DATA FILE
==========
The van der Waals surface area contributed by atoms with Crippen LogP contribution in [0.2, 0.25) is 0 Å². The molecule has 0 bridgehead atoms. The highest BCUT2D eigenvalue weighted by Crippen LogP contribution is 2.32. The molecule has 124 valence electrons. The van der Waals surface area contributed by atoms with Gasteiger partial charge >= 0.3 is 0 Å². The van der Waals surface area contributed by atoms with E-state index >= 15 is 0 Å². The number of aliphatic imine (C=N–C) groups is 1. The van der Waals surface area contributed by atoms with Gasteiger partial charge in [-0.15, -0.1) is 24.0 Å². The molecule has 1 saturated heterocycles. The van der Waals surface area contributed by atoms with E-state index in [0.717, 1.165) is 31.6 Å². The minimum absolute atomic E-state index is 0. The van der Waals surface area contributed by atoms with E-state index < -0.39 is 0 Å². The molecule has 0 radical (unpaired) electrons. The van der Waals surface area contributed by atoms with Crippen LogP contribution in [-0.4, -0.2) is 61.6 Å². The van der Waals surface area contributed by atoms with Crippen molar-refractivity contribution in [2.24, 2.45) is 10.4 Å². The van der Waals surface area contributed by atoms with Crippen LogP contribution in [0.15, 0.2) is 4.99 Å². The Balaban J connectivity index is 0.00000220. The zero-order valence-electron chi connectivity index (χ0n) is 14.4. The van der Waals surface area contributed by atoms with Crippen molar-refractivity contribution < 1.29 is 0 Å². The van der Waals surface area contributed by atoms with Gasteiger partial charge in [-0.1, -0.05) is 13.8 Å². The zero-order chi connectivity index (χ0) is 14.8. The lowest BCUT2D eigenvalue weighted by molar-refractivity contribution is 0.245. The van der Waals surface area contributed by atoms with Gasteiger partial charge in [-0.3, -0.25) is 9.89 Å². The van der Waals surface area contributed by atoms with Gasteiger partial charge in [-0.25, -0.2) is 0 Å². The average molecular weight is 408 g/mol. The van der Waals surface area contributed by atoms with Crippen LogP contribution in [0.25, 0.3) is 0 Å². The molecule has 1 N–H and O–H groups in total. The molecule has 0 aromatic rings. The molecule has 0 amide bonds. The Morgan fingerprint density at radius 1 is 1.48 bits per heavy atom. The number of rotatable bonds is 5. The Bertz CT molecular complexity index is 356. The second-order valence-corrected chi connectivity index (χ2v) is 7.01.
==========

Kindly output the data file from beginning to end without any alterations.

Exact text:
The van der Waals surface area contributed by atoms with Crippen LogP contribution in [0.2, 0.25) is 0 Å². The molecule has 0 bridgehead atoms. The highest BCUT2D eigenvalue weighted by Crippen LogP contribution is 2.32. The molecule has 124 valence electrons. The van der Waals surface area contributed by atoms with Gasteiger partial charge >= 0.3 is 0 Å². The van der Waals surface area contributed by atoms with E-state index >= 15 is 0 Å². The number of aliphatic imine (C=N–C) groups is 1. The van der Waals surface area contributed by atoms with Gasteiger partial charge in [-0.15, -0.1) is 24.0 Å². The molecule has 1 saturated heterocycles. The van der Waals surface area contributed by atoms with E-state index in [0.717, 1.165) is 31.6 Å². The minimum absolute atomic E-state index is 0. The van der Waals surface area contributed by atoms with E-state index < -0.39 is 0 Å². The molecule has 0 radical (unpaired) electrons. The van der Waals surface area contributed by atoms with Crippen LogP contribution in [-0.4, -0.2) is 61.6 Å². The van der Waals surface area contributed by atoms with Crippen molar-refractivity contribution in [2.24, 2.45) is 10.4 Å². The van der Waals surface area contributed by atoms with Crippen LogP contribution in [0.15, 0.2) is 4.99 Å². The Balaban J connectivity index is 0.00000220. The zero-order valence-electron chi connectivity index (χ0n) is 14.4. The van der Waals surface area contributed by atoms with Crippen molar-refractivity contribution < 1.29 is 0 Å². The van der Waals surface area contributed by atoms with Gasteiger partial charge in [-0.1, -0.05) is 13.8 Å². The zero-order chi connectivity index (χ0) is 14.8. The lowest BCUT2D eigenvalue weighted by molar-refractivity contribution is 0.245. The van der Waals surface area contributed by atoms with Gasteiger partial charge in [-0.3, -0.25) is 9.89 Å². The van der Waals surface area contributed by atoms with Gasteiger partial charge in [-0.25, -0.2) is 0 Å². The average molecular weight is 408 g/mol. The van der Waals surface area contributed by atoms with Crippen LogP contribution in [0.25, 0.3) is 0 Å². The molecule has 1 N–H and O–H groups in total. The molecule has 0 aromatic rings. The molecule has 0 amide bonds. The Morgan fingerprint density at radius 1 is 1.48 bits per heavy atom. The number of rotatable bonds is 5. The Bertz CT molecular complexity index is 356. The second-order valence-corrected chi connectivity index (χ2v) is 7.01.